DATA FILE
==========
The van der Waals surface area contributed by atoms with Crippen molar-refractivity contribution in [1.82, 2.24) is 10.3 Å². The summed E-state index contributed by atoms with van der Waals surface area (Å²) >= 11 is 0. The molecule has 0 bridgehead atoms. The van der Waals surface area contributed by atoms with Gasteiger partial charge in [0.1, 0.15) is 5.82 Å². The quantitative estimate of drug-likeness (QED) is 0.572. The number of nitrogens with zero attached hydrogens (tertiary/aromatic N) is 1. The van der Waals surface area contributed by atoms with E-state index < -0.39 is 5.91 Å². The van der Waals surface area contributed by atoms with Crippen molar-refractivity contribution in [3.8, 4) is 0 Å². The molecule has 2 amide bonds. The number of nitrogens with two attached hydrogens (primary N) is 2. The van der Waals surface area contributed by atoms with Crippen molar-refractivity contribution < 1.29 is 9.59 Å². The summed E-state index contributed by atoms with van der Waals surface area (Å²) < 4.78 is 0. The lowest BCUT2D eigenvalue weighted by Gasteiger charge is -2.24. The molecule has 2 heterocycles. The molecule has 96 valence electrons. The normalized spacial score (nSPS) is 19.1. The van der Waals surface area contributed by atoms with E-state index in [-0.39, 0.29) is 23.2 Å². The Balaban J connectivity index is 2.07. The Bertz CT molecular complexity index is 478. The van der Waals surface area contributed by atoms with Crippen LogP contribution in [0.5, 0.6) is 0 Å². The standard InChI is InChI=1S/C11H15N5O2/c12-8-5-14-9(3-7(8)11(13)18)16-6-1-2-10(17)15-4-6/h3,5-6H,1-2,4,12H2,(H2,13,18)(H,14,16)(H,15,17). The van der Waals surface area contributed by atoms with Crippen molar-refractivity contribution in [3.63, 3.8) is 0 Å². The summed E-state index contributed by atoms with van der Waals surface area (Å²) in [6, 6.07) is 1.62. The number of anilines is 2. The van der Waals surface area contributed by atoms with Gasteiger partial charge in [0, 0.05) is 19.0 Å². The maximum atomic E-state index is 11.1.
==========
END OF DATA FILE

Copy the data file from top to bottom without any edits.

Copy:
The van der Waals surface area contributed by atoms with Crippen molar-refractivity contribution in [1.82, 2.24) is 10.3 Å². The summed E-state index contributed by atoms with van der Waals surface area (Å²) >= 11 is 0. The molecule has 0 bridgehead atoms. The van der Waals surface area contributed by atoms with Gasteiger partial charge in [0.1, 0.15) is 5.82 Å². The quantitative estimate of drug-likeness (QED) is 0.572. The number of nitrogens with zero attached hydrogens (tertiary/aromatic N) is 1. The van der Waals surface area contributed by atoms with E-state index < -0.39 is 5.91 Å². The van der Waals surface area contributed by atoms with Crippen molar-refractivity contribution in [3.8, 4) is 0 Å². The molecule has 2 amide bonds. The number of nitrogens with two attached hydrogens (primary N) is 2. The van der Waals surface area contributed by atoms with Crippen molar-refractivity contribution < 1.29 is 9.59 Å². The summed E-state index contributed by atoms with van der Waals surface area (Å²) < 4.78 is 0. The lowest BCUT2D eigenvalue weighted by Gasteiger charge is -2.24. The molecule has 2 heterocycles. The molecule has 96 valence electrons. The normalized spacial score (nSPS) is 19.1. The van der Waals surface area contributed by atoms with E-state index in [-0.39, 0.29) is 23.2 Å². The Balaban J connectivity index is 2.07. The Bertz CT molecular complexity index is 478. The van der Waals surface area contributed by atoms with Crippen LogP contribution in [0.5, 0.6) is 0 Å². The standard InChI is InChI=1S/C11H15N5O2/c12-8-5-14-9(3-7(8)11(13)18)16-6-1-2-10(17)15-4-6/h3,5-6H,1-2,4,12H2,(H2,13,18)(H,14,16)(H,15,17). The van der Waals surface area contributed by atoms with Crippen molar-refractivity contribution in [3.63, 3.8) is 0 Å². The summed E-state index contributed by atoms with van der Waals surface area (Å²) in [6, 6.07) is 1.62. The number of anilines is 2. The van der Waals surface area contributed by atoms with Gasteiger partial charge in [0, 0.05) is 19.0 Å². The maximum atomic E-state index is 11.1.